Sunday working and beliefs

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Sunday working and the scope of protected beliefs

January 2014

Last month the Court of Appeal ruled in Mba v Mayor and Burgesses of the London Borough of Merton that a council was justified in requiring a Christian to work on Sundays. At around the same time the Supreme Court ruled that Scientology is a religion, an Employment Tribunal (ET) allowed a claim to proceed for discrimination on grounds of a Labour party activist's philosophical beliefs in 'democratic socialism', and a Wiccan (witch) won her ET case for religious discrimination. These cases highlight the need for employers to be prepared to justify actions or policies which affect employees even with less mainstream beliefs (even if they stem from a mainstream religion) under the Equality Act 2010.

The decision in Mba is useful for employers considering refusing requests by employees not to work on specific days because of their religious beliefs. The London Borough of Merton (the Council) contractually required all employees at the children's home at which Mrs Mba worked to work on two out of three weekends over each three-week period.  For two years the Council had accommodated Mrs Mba's wish not to work on Sundays, but subsequently required her to work as contractually obliged, although it had been prepared to organise the Sunday shifts to enable her to attend church.

Mrs Mba resigned and commenced proceedings in the Employment Tribunal (ET). Her indirect religious discrimination claim was eventually dismissed by the Court of Appeal, as the Council was able to objectively justify its actions (i.e. demonstrate that the requirement was a proportionate means of achieving a legitimate aim). However the case confirms these important principles:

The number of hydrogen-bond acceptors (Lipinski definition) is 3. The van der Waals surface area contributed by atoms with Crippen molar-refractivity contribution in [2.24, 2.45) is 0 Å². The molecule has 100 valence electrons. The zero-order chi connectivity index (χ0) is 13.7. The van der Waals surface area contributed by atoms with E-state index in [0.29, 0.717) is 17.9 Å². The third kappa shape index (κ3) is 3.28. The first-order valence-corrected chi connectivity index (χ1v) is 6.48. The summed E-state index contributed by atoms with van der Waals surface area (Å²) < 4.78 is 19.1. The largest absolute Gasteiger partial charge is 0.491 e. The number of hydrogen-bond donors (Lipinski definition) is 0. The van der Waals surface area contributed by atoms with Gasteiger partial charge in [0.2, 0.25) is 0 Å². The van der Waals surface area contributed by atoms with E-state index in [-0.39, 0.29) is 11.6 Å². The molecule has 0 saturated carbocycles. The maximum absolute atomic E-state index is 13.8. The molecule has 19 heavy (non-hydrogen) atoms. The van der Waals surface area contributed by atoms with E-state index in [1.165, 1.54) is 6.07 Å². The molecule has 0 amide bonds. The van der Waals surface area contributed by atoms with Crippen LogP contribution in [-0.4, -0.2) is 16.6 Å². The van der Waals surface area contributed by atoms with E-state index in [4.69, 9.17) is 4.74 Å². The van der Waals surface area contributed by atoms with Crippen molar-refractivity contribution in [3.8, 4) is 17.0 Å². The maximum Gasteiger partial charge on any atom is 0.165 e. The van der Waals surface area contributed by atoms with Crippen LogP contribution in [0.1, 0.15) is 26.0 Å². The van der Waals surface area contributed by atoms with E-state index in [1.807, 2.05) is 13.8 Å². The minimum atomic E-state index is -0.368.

• Cases of this nature are fact-specific and there is no one-size-fits-all approach. Here the need to provide 24/7 care to individuals with complex needs was highly relevant;
  • It is relevant whether the employee's contract requires them to work on particular days and whether they have been promised any permanent arrangements to the contrary;
  • Employees should be given the opportunity to suggest viable and practicable alternative proposals and employers should consider whether such proposals could be undertaken without significant disadvantage in terms of costs, quality and efficiency of service delivery. In this case there was no viable or practicable alternative to insisting on Sunday working;
  • Evidence that an employer may have accommodated an employee's request in the past does not necessarily assist the employer;
  • It is not likely to be appropriate to take into account whether the employee's particular religious belief is a "core component" of their faith. As the case of Ms Eweida and others showedthis is not relevant to claims under the European Convention on Human Rights. Although the Convention cannot be enforced directly in Employment Tribunals, UK law must be interpreted in line with Convention rights where possible, and will be directly engaged where the employer is an 'emanation of the state' (as the Council was in this case). Even under the UK's law on indirect discrimination, assessing whether it is a "core" belief is misleading. How many people hold the same belief may be relevant when considering whether the employer can justify the interference with the employee's religious beliefs (i.e. is the requirement proportionate balanced against its discriminatory impact?).  A discriminatory impact on a larger group may make it harder for the employer to justify. Or, on the other hand, it may make the employer's insistence on Sunday working more necessary. Where a smaller group is affected, the beliefs may be easier to accommodate.

It is perhaps not surprising that cases are emerging concerning other religions such as paganism. The Supreme Court's ruling that Scientology is a religion was made in the context of wedding ceremonies, but is likely to mean it amounts to a 'religion' under the Equality Act 2010. The case of the Labour Party activist may be more surprising. It has been established that a mere opinion or viewpoint is not the same as a 'philosophical belief', nor is support of a political party. However in this case the individual's personal belief in 'democratic socialism' satisfied the tests of a 'philosophical belief' under the Equality Act 2010 as established in the case of  Nicholson v Grainger Plc.